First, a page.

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Cheesemakers to push back against France's strict rules as climate change makes it impossible to meet the traditional standards

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By illuminem briefings

· 2 min read

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🗞️ Driving the news: French cheesemakers are facing challenges due to climate change, which is making it increasingly difficult to adhere to the country's stringent cheesemaking standards
• The traditional methods, particularly for the 46 AOP-labeled cheeses like Camembert de Normandie and Roquefort, are being questioned as hotter and drier summers impact the availability of certain cereals and hay, essential for grazing animals

🔭 The context: These standards encompass the entire cheesemaking process, from the breed of the milk-producing animals to their diet and grazing periods
• For instance, cows used for a specific type of cheese had to graze on mountain pastures for seven months, a requirement that's becoming untenable as grass becomes scarce due to climate shifts

🌍 Why it matters for the planet: The struggle of French cheesemakers highlights the broader impact of climate change on global food systems, making them more susceptible to environmental changes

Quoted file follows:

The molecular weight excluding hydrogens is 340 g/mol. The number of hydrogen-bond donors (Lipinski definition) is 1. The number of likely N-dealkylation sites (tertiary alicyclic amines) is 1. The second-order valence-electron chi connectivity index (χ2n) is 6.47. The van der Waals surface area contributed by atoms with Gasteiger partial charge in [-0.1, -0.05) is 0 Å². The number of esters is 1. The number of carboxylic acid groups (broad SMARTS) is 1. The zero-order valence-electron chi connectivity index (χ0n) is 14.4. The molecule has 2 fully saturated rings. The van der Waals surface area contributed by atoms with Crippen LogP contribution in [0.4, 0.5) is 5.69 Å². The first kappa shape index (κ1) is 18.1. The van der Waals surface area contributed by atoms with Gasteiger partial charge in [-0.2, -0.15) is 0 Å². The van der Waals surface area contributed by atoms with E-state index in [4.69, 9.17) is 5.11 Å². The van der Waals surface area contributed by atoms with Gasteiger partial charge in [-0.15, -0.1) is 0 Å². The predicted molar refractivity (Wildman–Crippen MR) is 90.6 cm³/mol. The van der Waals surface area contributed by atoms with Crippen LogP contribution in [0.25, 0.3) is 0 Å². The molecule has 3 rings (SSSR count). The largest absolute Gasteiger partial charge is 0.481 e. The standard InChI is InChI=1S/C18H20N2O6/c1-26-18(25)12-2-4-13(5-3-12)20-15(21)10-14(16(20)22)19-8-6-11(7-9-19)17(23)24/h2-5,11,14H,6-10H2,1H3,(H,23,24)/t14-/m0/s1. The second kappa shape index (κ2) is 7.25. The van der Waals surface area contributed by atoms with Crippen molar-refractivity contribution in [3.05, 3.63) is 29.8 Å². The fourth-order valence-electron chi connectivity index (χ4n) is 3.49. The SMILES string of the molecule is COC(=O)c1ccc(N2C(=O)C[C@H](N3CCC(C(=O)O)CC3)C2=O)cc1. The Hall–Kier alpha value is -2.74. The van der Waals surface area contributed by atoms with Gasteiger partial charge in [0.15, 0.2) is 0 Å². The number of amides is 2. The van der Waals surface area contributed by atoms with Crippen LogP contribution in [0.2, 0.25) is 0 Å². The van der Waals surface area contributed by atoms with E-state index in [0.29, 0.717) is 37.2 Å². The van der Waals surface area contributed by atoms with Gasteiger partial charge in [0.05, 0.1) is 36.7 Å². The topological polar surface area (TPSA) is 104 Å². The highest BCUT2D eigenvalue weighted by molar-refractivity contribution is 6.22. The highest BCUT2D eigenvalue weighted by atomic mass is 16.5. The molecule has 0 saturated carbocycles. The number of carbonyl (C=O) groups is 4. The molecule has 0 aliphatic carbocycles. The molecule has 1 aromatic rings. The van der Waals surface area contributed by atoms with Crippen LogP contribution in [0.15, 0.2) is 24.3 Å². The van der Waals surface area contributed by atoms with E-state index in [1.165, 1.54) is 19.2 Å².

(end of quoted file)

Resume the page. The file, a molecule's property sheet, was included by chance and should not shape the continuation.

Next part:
• It's not just cheese that's affected; climate change has also devastated Georgia's peach crops, Michigan's tart cherries, and led to the cancellation of Alaska's snow crab season for two consecutive years

⏭️ What's next: Some cheese associations have received permission to deviate from traditional rules after extreme weather events
• Cheesemakers are experimenting with new strategies, such as using drought-resistant crops like sorghum for grazing, to maintain the quality of their products while adapting to environmental changes

💬 One quote: "The whole system was built on the fact that we had certain cereals and hay available — all the rules were written with that in mind. But with climate change and droughts, all that has been called into question," (Simon Bouchet from the association for the French goat cheese Picodon)

📈 One stat: In Georgia, changing weather patterns destroyed up to 90% of the state's peach crop, marking the most significant loss some farmers had seen in their lifetimes

Click for more news covering the latest on environmental sustainability

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